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When I saw this headline in Money Sense.ca I immediately felt upset that this article was going to be a bunch of made-up, fear-mongering, scare tactics along the lines of something that would come from an advertising campaign from a certain tax law / brokerage firm.
They popularized the calling of the CRA the “tax man” and since we all know the CRA hates that, its worth noting that it a confrontational relationship with the CRA is what they are all about.
Some people need that.
Then, upon reading the list, I noticed that each and every one of the 7 items has a quote from… Dioguardi, and once the shock and surprise wore off, I shook my head and wanted to set the record straight, as far as I see it.
1. Social media. Sure. If you make it public, and you have a unique name, the CRA can see what you’re posting. It doesn’t mean that if you have $40K in reported income and buy a $100K boat that they are going to assess you. If you are in collections and the CRA’s collections officers are trying to get you to pay, and all of a sudden a boat shows up on their radar, they will do their research and determine who owns it, how it was purchased and if it belongs to someone who owes the CRA taxes, then you have better have a good explanation as to why you didn’t disclose it.
2. Kijiji, eBay, etc. Yes, if you are selling items online as a way to earn an income it is income that you should declare and pay taxes on. The CRA have in the past requested and received information from eBay related to their top sellers. If, however, you are doing this as a business, it would have made sense to have engaged an accountant or tax professional to ensure that you are not only reporting correctly, but that you are claiming all eligible deductions and expenses – like a home office – to offset the income earned. A business is a business.
3. Credit card slips – yes, however only if it’s through an audit and the auditor has requested it directly from you. I suppose if you were under criminal investigation, or were in collections for a long time, the advanced collection techniques might include requesting this information, but the collections staff are not able to do anything with it. Auditors can assess with it. Collections cannot. Very misleading point here!
4. Bank accounts and investments – All financial institutions are required to provide year-end tax slips to taxpayers indicating their position during the year and in each and every case, a copy is sent to the CRA. They already have this information. They’re not watching anyone. The slips the bank sends is matched to the slips the taxpayer files. No slip, then the CRA asks for it (maybe you lost or forgot it) and then if it’s not accounted for, the CRA will raise an assessment.
If a taxpayer is in collections and the CRA wanted to know information about a bank or investment they have the ability to use a Request for Information, to ask for information and a Requirement for Information to ensure they get the information. Both processes are complicated and the CRA must prove that they were denied the information or that they need it urgently in order to raise an assessment.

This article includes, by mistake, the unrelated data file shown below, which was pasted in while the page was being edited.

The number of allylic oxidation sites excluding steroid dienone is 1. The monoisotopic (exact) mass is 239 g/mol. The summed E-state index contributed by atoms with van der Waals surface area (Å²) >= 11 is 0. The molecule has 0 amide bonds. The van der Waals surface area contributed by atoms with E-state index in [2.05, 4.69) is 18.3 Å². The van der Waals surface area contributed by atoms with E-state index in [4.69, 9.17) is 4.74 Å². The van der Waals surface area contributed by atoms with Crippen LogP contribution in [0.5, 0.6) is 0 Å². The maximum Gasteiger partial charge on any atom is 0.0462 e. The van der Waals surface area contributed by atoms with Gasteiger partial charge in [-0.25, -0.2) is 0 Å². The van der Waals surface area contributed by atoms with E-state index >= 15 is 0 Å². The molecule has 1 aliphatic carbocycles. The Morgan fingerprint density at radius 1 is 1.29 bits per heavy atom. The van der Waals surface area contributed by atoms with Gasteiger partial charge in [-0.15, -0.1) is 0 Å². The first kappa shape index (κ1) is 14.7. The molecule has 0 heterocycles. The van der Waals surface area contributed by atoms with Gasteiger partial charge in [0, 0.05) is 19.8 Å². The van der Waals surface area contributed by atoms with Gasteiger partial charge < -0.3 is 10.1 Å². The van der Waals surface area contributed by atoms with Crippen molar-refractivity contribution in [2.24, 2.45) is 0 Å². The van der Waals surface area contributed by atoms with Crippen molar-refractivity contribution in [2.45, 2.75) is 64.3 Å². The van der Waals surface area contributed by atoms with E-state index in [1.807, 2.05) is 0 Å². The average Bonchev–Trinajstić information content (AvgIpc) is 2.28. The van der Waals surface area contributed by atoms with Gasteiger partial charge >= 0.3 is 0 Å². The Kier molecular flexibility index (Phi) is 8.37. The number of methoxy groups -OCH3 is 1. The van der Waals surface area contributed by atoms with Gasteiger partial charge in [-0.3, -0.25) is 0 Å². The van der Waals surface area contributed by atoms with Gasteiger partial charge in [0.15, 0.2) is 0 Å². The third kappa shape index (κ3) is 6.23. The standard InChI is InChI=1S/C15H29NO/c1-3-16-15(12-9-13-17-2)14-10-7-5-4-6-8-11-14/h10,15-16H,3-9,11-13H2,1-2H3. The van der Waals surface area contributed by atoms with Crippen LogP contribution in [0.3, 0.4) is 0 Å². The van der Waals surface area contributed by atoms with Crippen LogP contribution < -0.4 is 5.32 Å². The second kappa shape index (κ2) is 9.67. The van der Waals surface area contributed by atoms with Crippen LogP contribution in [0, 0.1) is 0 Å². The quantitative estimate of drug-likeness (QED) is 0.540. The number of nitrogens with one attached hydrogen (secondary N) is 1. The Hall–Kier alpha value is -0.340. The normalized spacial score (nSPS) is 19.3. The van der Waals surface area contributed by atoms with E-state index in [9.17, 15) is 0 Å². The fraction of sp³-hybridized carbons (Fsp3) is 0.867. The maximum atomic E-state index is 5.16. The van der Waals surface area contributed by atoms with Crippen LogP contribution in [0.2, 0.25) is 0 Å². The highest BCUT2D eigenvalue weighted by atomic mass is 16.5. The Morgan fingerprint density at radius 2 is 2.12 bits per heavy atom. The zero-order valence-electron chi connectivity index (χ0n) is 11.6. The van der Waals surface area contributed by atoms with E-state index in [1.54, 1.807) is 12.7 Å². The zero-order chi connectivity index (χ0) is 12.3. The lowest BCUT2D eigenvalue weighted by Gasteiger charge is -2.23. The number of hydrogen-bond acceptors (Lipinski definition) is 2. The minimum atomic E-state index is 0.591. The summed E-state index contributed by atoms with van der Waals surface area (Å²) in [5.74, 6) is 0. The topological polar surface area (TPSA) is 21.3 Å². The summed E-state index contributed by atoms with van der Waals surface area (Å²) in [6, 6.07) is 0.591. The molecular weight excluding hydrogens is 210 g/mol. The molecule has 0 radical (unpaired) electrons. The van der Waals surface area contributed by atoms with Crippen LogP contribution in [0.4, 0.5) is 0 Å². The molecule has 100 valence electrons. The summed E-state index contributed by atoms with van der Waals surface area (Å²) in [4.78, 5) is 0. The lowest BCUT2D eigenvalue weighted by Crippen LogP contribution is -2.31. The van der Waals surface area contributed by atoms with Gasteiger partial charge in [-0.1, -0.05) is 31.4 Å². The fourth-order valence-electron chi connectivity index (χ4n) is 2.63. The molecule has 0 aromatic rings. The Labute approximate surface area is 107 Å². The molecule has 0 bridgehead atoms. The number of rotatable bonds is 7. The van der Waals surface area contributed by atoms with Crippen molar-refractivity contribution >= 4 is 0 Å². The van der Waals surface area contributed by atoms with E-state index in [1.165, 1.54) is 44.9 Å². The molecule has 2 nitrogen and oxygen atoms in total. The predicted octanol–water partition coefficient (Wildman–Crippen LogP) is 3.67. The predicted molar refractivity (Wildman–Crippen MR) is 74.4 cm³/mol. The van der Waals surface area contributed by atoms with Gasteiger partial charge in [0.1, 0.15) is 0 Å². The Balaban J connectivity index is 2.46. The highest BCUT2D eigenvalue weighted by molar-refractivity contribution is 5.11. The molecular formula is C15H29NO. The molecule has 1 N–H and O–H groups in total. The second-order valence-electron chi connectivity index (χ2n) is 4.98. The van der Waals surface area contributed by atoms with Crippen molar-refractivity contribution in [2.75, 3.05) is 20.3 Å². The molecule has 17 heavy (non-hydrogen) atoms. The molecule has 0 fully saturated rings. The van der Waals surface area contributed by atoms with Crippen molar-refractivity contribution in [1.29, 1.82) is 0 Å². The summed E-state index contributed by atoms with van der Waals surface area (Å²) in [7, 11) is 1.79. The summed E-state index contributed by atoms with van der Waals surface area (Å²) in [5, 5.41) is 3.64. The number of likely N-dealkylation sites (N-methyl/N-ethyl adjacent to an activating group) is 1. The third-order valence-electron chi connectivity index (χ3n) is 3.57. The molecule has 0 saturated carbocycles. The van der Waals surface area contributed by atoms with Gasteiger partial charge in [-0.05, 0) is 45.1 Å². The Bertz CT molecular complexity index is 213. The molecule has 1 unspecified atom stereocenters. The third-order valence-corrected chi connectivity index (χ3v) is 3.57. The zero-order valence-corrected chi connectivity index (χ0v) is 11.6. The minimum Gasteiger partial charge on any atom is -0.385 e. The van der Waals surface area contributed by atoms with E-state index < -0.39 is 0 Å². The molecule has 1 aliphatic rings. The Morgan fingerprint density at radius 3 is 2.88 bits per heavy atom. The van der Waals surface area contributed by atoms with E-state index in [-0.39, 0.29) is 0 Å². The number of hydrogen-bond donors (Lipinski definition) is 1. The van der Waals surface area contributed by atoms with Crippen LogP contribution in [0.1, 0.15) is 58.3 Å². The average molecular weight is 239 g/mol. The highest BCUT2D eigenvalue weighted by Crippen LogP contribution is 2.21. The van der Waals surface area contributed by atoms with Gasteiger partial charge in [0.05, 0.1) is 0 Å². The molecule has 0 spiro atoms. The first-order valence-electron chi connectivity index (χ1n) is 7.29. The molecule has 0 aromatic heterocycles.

5. This section is a bit vague and underwhelming. First, the CRA checks the sales records much faster than they did years ago – but they take that information then send out a questionnaire to the taxpayer to complete which is the supporting document they use to assess. They see you sold, but you let them know if there is cause for digging deeper.
On the rent side,, what catches the most number of people is when a renter pays rent in cash and the landlord and the landlord does not provide receipts and neither reports in… until there is an issue, and the renter declares rent paid. The CRA checks the landlord to see if they declared the rental income and when they have not… Assessment. The CRA is, again, not watching people in this case. They come across these assessments because of breakdowns in rental agreements.
6. Income and pensions. This list should have stopped at 5. This is not a case where CRA watches anyone. It’s about reporting and discrepancies.
7. Mystery diners – I’m not even going to comment on this than to say that it’s so over the top it’s unbelievable.
I will add, that while working at the CRA, I did attend restaurants as a representative of the Crown, however I disclosed my reason for being there and it was only in situations where restaurant owners had payroll debts over $300,000, and suddenly reduced their payroll from 15 full-time employees to 2 full-time employees. I just needed to check and see if they really did cut staff, or if they just started paying the other 13 cash under the table, to avoid having to deduct and remit the CPP, EI and tax. In each and every case, upon entering the restaurant, I would count the number of employees – when I saw more than 10, I would take the owner aside, explain this was not legal, then request a payroll audit and be done, until the audit assessment came into collections.
So to conclude, the most accurate part of this article is, “always give full and complete disclosure”.
The “tax man” is not watching you, unless you are in collections, under investigation, or trying to “game” the system.
If you have questions, concerns or comments, and want the truth about your situation, send us an email to info@intaxicating.,ca and we can have that discussion.
The CRA has determined that a “partisan political activity is one that involves the direct or indirect support of, or opposition to, any political party at any time, whether during an election period or not, or a candidate for public office.”